In 1974, the Special Tribunal called for joint negotiations through a joint negotiations committee but again the PSA refused to join in the process. There was an additional problem in that, in 1971, the PSA, which usually went in first in negotiations, signed a four-contract contrary to the usual procedure as three-year contracts. This contributed to an exodus of teachers from the PSA.
Committee for the Unification of Teachers
As the decade came to a close, dissatisfaction came to a head in 1979 and on March 31, 1979 approximately 150 teachers gathered at the Mt. Hope Junior Secondary School, headed by Frank B Seepersad, who was a teacher there, to discuss the unsatisfactory state of the teaching profession, and the meeting adopted a resolution seeking to ensure one autonomous body for teachers. A decision was also arrived at to establish a steering Committee of 22 to oversee the formation of one union for all teachers. Volunteers were sought to serve on this committee - the Committee for the Unification of Teachers (COMFUT)
Another mass meeting of May 5, 1979 at the Mucurapo Senior Secondary School, adopted a resolution to have COMFUT seek legal advice as to how it should proceed towards its goal of establishing a “…single autonomous professional organisation of teachers, where every individual teacher has a say in policy-determining decisions of the organisation through proper representation in the management of the organisation.”
The Unification Committee drew up an action plan which included:
- Stirring up teacher participation by using several publicity techniques, bumper stickers, buttons, rallies and public meetings;
- Seeking and obtaining about 9,000 signatures to the call for a single union for teachers, and an amendment of the Education Act (Act 1 of 1966) to facilitate teacher representation by a single majority union;
- Seeking the resignation of the Officers of the existing unions so as to make room for a single union;
- Fund raising activities.
Included in the campaign was the demand for an amendment of the Education Act to ensure that one union, the majority union would be recognised as the bargaining body for teachers. Ten thousand (10,000) teachers’ signatures were needed to ensure recognition as the majority union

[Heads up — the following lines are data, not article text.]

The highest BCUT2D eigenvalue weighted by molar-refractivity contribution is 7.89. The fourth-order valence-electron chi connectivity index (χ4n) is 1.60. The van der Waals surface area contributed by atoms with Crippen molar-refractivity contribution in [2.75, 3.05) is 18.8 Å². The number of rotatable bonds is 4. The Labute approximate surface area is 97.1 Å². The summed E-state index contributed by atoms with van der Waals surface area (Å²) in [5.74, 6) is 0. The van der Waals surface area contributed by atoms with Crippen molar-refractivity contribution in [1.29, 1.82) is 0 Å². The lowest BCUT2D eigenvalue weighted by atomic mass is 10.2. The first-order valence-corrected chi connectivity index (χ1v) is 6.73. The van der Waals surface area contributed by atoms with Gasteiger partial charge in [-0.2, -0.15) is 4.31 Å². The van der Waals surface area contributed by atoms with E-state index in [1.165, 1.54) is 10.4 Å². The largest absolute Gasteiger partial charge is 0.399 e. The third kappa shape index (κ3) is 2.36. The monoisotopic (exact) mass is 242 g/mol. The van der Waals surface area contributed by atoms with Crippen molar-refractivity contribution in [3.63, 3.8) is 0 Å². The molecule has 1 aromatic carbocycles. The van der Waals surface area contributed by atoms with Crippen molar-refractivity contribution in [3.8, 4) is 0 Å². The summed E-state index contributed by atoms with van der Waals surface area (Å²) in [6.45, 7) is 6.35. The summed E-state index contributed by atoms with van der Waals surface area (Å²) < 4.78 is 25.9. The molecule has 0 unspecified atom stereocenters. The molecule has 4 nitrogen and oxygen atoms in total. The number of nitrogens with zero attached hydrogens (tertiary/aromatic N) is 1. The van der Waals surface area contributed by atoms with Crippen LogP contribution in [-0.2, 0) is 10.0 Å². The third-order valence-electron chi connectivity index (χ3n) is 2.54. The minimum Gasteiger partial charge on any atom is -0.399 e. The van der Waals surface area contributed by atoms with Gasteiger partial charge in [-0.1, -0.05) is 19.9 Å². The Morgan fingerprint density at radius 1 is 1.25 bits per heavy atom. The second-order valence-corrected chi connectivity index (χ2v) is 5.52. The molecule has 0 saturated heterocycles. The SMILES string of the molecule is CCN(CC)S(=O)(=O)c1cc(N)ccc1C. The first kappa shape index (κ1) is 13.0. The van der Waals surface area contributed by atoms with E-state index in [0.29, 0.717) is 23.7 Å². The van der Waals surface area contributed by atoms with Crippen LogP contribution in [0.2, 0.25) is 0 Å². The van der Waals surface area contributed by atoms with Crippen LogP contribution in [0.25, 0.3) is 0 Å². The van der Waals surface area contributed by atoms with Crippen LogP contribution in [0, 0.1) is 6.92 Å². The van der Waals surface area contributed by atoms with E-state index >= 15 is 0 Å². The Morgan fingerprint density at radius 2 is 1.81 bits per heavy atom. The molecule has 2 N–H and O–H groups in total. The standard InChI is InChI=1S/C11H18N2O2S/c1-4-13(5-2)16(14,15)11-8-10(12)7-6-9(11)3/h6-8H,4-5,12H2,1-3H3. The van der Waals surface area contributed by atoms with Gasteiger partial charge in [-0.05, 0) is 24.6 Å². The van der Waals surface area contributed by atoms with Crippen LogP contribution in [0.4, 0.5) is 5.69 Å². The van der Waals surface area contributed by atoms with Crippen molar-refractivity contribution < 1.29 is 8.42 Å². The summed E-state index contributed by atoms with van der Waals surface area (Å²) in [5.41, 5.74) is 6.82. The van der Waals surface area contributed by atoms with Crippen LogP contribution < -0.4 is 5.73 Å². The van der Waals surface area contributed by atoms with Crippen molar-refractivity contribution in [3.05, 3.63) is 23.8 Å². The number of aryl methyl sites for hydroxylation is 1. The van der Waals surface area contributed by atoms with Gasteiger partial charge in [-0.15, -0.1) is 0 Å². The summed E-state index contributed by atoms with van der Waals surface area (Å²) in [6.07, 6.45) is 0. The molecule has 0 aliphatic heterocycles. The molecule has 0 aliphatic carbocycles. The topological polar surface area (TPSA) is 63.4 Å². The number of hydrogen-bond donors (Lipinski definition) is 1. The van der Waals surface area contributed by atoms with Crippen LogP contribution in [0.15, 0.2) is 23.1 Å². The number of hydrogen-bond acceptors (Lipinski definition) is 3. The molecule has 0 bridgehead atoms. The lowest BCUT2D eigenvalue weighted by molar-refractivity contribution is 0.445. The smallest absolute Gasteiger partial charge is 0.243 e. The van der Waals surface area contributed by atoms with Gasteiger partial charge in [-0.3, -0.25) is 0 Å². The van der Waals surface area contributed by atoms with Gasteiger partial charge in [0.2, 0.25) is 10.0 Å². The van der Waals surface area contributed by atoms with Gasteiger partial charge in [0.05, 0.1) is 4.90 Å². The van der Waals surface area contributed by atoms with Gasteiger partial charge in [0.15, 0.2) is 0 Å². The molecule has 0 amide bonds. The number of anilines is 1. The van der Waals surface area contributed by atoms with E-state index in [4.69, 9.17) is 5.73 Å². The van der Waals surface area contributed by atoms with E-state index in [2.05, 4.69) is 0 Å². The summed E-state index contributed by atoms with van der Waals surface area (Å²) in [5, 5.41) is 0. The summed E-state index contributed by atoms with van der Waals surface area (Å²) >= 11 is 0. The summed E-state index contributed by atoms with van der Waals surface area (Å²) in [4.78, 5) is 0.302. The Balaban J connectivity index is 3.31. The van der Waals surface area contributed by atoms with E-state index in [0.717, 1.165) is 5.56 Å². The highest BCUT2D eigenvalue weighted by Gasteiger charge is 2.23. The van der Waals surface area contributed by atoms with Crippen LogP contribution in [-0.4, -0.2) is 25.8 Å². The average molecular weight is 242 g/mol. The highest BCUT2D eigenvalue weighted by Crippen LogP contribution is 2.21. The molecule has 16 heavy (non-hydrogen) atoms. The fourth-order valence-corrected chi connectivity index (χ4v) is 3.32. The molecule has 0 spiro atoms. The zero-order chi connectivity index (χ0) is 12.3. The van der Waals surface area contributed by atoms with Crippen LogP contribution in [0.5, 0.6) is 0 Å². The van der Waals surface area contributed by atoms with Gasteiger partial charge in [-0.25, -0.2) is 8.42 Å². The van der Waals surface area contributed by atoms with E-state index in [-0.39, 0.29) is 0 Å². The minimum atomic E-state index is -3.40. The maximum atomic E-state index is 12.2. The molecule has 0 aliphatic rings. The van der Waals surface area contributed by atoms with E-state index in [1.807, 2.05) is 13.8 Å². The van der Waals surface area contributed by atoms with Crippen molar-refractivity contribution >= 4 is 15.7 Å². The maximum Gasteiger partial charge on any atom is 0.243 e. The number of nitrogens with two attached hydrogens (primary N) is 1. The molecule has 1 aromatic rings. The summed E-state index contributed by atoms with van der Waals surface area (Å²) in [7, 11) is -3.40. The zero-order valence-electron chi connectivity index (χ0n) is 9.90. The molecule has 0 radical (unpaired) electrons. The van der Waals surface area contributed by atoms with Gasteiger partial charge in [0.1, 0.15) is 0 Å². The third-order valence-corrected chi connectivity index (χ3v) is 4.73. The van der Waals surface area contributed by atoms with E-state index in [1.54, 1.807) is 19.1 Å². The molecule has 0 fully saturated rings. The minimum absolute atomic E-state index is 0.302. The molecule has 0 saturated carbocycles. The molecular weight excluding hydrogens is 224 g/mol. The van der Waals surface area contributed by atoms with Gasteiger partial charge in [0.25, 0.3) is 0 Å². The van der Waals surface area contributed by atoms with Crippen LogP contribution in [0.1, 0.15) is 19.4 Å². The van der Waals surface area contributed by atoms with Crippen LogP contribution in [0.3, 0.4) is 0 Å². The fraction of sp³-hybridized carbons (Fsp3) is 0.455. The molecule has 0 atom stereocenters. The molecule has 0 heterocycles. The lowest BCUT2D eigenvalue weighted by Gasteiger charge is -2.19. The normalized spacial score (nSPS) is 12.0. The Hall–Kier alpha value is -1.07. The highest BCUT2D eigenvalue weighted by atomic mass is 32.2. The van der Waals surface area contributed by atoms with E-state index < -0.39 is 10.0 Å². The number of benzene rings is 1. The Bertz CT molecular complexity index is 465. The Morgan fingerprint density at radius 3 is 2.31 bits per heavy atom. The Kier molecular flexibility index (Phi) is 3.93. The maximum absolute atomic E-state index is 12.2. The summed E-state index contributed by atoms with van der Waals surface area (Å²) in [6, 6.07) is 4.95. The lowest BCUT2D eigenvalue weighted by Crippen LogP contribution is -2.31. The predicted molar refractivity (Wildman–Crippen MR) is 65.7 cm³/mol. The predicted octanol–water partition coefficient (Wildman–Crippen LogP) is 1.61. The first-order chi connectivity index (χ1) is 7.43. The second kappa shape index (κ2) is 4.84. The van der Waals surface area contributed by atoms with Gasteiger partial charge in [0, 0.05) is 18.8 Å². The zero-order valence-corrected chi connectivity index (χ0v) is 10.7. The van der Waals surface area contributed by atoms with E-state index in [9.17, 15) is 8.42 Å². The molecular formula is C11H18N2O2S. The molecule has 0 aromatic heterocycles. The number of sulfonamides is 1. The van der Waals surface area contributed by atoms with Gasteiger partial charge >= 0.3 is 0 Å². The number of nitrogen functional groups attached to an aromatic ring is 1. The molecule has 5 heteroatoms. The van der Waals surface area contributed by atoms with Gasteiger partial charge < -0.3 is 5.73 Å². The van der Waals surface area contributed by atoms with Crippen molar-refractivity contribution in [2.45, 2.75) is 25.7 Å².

Unity and recognition
The period from March 1979 to December 1981, when TTUTA was finally recognised by the Registration, Recognition and Certification Board, was one of relentless struggle with the authorities in support of the cause for one union for all teachers. Thousands of teachers marched around the Red House and through the streets demanding that there be one umbrella body for all teachers.
On April 24, 1980 TTUTA was registered as a Trade Union. It is worth noting that TTUTA got its name from adding the word 'Trinidad' to the 'Tobago Unified Teachers Association' thus resulting in the Trinidad and Tobago Unified Teachers Association. In March 1981, the state presented a draft revision of the Education Act 1966, which allowed TTUTA to be recognised as a union for teachers, alongside the three other teachers unions in the country.
This proposal was strongly rejected at a mass meeting of members of the Association in March 1981. Under continued pressure from the mass of teachers the government conceded and the Education Act 1966 was amended to give TTUTA full recognition as the majority union for teachers. The Registration, Recognition and Certification Board accorded official recognition of the Association in December 1981.
TTUTA is affiliated to Caribbean Union of Teachers (CUT) and the Education International (EI), the International federation of teacher associations and trade unions. The Union was affiliated to NATUC until the split which resulted in the formation of FITUN. It is not currently affiliated to any national trade union centre.
Members of the following organisations are associate members of TTUTA:
- National Primary Schools’ Principals Association (NAPSPA)
- Association of Principals of Public Secondary Schools (APPSS)
- Agriculture Science Teachers’ Association (AGRISTA)
- Geography Association of Trinidad and Tobago.